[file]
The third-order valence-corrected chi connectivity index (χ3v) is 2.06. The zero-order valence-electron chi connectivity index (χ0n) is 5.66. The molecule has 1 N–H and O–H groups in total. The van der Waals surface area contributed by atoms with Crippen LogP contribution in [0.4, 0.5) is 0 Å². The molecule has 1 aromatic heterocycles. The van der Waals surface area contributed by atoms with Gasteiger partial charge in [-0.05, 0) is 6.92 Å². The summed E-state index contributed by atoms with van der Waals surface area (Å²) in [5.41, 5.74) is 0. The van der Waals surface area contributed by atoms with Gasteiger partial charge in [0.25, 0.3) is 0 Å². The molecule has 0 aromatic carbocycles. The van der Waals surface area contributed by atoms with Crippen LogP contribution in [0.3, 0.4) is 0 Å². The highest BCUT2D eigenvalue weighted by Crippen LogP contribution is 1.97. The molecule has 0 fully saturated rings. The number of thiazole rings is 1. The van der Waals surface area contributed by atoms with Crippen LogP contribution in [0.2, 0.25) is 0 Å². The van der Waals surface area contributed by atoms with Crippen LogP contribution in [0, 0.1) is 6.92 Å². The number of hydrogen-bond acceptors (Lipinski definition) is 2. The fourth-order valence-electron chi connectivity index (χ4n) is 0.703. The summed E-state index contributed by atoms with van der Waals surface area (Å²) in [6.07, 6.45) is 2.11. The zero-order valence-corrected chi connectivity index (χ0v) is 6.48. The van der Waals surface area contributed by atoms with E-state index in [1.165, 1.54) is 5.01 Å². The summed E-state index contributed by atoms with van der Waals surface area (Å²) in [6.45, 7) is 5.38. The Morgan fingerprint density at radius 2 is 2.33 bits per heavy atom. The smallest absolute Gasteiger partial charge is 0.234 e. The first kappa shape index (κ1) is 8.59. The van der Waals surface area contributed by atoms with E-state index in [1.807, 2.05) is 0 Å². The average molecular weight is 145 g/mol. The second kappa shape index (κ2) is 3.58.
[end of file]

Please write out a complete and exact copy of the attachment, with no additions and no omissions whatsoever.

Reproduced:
The third-order valence-corrected chi connectivity index (χ3v) is 2.06. The zero-order valence-electron chi connectivity index (χ0n) is 5.66. The molecule has 1 N–H and O–H groups in total. The van der Waals surface area contributed by atoms with Crippen LogP contribution in [0.4, 0.5) is 0 Å². The molecule has 1 aromatic heterocycles. The van der Waals surface area contributed by atoms with Gasteiger partial charge in [-0.05, 0) is 6.92 Å². The summed E-state index contributed by atoms with van der Waals surface area (Å²) in [5.41, 5.74) is 0. The van der Waals surface area contributed by atoms with Gasteiger partial charge in [0.25, 0.3) is 0 Å². The molecule has 0 aromatic carbocycles. The van der Waals surface area contributed by atoms with Crippen LogP contribution in [0.3, 0.4) is 0 Å². The highest BCUT2D eigenvalue weighted by Crippen LogP contribution is 1.97. The molecule has 0 fully saturated rings. The number of thiazole rings is 1. The van der Waals surface area contributed by atoms with Crippen LogP contribution in [0.2, 0.25) is 0 Å². The van der Waals surface area contributed by atoms with Crippen LogP contribution in [0, 0.1) is 6.92 Å². The number of hydrogen-bond acceptors (Lipinski definition) is 2. The fourth-order valence-electron chi connectivity index (χ4n) is 0.703. The summed E-state index contributed by atoms with van der Waals surface area (Å²) in [6.07, 6.45) is 2.11. The zero-order valence-corrected chi connectivity index (χ0v) is 6.48. The van der Waals surface area contributed by atoms with E-state index in [1.165, 1.54) is 5.01 Å². The summed E-state index contributed by atoms with van der Waals surface area (Å²) in [6.45, 7) is 5.38. The Morgan fingerprint density at radius 2 is 2.33 bits per heavy atom. The smallest absolute Gasteiger partial charge is 0.234 e. The first kappa shape index (κ1) is 8.59. The van der Waals surface area contributed by atoms with E-state index in [1.807, 2.05) is 0 Å². The average molecular weight is 145 g/mol. The second kappa shape index (κ2) is 3.58.